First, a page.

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The Dark Knight Rises, 10 Years Later: Start #21

July 26, 2013: Harvey dominates (what new?) but the Mets can’t back him up (what new?).

New York Mets v Washington Nationals - Game Two Photo by Greg Fiume/Getty Images

Here at Amazin’ Avenue, we’re marking the 10-year anniversary of Matt Harvey’s transcendent 2013 season by spending the year looking back at each of Harvey’s amazing 26 starts that season, one by one, on the anniversary day of each start. We’ll re-live one of the best pitching seasons in Mets history, start-by-start, from its zenith to its tragic end.

We continue today with his 21st start on the road against the Nationals. You can read about his last start here.


With the All-Star game in the rear view mirror, and all the magazines published and features written, Harvey’s focus for the rest of the season was now fully on finishing off the dominant season he was authoring on the mound. Even though he didn’t have the W-L record to go with it, Harvey’s 2.23 ERA and 2.08 FIP put him firmly in the NL Cy Young conversation, though Clayton Kershaw was probably still the front-runner for most people, as he was sporting absurd 1.96 ERA in late July.

Harvey had work to do to overcome Kershaw in the second half, and he got off to a great start with his first second half outing against the Phillies. His next start came in the second game of a twin bill against the Nationals.

The Mets had beaten down the Nats in the first game of the doubleheader by a score of 11-0. It was another victory in what was turning out to be a nice little July for the Mets. In fact, the Mets were 21-13 in their last 34 games dating back to Super Tuesday and, after their Game 1 win here, had improved to 46-53, getting to within six games of .500 for the first time since May 12, after bottoming out at 15 games below .500 before the Super Tuesday doubleheader in Atlanta.

It wasn’t just white noise, either. In a rebuilding year where they were trying to find some answers, they were finally starting to find some. Suddenly, the pieces of the next great Mets team were starting to fall in to place. Juan Lagares was surprisingly emerging as an elite center field defender. Daniel Murphy and David Wright were the reliable veteran stalwarts. Bobby Parnell was emerging as a legitimate late-inning bullpen option. Zack Wheeler and Jon Niese proved solid rotation pieces behind the ace Matt Harvey, with names like Noah Syndergaard and Travis d’Arnaud on their way. The light at the end of the tunnel was now visible, and it started with Harvey.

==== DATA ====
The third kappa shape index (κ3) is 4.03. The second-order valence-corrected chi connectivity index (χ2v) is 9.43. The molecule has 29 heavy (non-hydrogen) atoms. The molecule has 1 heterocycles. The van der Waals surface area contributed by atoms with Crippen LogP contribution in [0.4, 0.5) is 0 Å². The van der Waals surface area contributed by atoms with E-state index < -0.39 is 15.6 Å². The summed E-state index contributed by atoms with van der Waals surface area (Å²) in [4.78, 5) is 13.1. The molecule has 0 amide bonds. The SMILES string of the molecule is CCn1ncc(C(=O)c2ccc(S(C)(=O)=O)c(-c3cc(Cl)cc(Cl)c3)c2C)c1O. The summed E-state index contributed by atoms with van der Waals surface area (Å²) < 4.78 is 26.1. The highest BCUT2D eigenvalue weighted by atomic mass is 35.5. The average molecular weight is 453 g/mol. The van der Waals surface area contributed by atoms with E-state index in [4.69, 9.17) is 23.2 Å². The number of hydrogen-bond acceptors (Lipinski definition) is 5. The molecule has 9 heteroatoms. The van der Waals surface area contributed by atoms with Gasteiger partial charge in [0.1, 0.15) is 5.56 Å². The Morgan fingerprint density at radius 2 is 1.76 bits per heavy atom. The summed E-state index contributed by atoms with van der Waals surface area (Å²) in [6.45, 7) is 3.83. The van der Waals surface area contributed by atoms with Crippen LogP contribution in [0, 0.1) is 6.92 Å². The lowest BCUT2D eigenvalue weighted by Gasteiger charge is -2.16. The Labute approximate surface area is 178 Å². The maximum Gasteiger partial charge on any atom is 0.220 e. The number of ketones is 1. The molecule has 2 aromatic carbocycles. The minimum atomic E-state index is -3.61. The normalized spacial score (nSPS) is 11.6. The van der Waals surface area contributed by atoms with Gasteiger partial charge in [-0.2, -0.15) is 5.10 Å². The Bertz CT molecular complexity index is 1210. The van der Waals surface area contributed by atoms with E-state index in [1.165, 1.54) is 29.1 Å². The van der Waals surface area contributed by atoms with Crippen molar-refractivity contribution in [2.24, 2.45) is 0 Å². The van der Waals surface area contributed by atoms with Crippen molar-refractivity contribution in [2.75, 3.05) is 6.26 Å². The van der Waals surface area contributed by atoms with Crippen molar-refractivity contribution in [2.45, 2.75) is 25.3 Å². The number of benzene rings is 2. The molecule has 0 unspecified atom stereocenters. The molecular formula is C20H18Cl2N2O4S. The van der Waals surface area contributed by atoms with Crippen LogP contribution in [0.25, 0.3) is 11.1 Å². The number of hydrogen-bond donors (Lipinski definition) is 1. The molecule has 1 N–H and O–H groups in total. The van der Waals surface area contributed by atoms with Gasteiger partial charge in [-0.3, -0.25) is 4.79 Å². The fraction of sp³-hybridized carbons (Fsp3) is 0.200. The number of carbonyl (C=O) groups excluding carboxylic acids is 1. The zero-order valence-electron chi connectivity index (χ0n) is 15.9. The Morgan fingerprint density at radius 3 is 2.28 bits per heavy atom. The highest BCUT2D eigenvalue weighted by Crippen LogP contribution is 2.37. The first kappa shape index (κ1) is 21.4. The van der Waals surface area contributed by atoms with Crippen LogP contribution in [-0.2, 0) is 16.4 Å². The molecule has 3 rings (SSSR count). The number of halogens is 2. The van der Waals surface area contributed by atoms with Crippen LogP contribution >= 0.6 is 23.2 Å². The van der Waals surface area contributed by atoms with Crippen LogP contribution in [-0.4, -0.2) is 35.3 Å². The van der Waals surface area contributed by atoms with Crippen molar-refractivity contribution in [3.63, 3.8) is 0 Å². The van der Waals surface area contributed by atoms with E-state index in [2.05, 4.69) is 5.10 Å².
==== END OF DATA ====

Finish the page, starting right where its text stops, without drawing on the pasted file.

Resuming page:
Harvey started the nightcap against the Nats with a flourish, retiring the side in order on just six pitches in the first inning, and he was off once again.

Harvey was his metronomically dominant self, mowing down the Nats hitters, but the Mets struggled to do anything against Nationals starter Ross Ohlendorf until the fourth inning. Josh Satin doubled to right field with one out, and then two batters later, John Buck doubled him home to put the Mets up 1-0.

On this night, it looked like one run was all Harvey needed. He had allowed just two hits and struck out four through his first four innings, but ran in to trouble in the fifth. Jayson Werth led off the inning with a bloop single over shortstop, and then Harvey issued his first free pass of the night to Ian Desmond to put two on with nobody out.

Harvey would bounce back and fan Steve Lombardozzi, and then induce a ground ball from Wilson Ramos that should’ve been an inning-ending double play to shortstop, but a needlessly rushed throw from Daniel Murphy on the turn to first was wild. It pulled Satin off the bag and actually hit the runner, bouncing away from everyone, and allowing Werth to score an unearned run to tie the game at 1-1.

Harvey got the opposing pitcher to bounce out to end the threat, but Harvey’s teammates were once again letting him down.

He’d bounce back by tossing an easy and scoreless sixth, and followed that with an easy, eight-pitch seventh inning. At just 84 pitches through seven, and still trying to keep the game tied at one, Terry Collins had no reason to pull his starter. Collins sent him back out for the eighth, and Harvey backed his manager’s decision by tossing a perfect eighth inning. At 99 pitches, Harvey could’ve been sent back out for the ninth as well, but Collins opted instead for LaTroy Hawkins instead.

That ended Harvey’s night, and all he did was toss another phenomenal start. The one run the Nationals eked out against him was unearned. He delivered eight strong innings, scattering five hits and a walk, while striking out seven. His ERA was lowered to 2.11.

The Mets offense had no answers for Ross Ohlendorf and the Nationals bullpen, though. That means that Harvey departed without a chance to win, and Hawkins came on in the bottom of the ninth trying to send the game to extras.

He couldn’t. Ryan Zimmermann cranked a walk-off homer to right-center, and the Nationals won 2-1. It was another wasted Harvey gem. His next start would come against his nemesis, the Miami Marlins, in Miami.

Baseball reference box score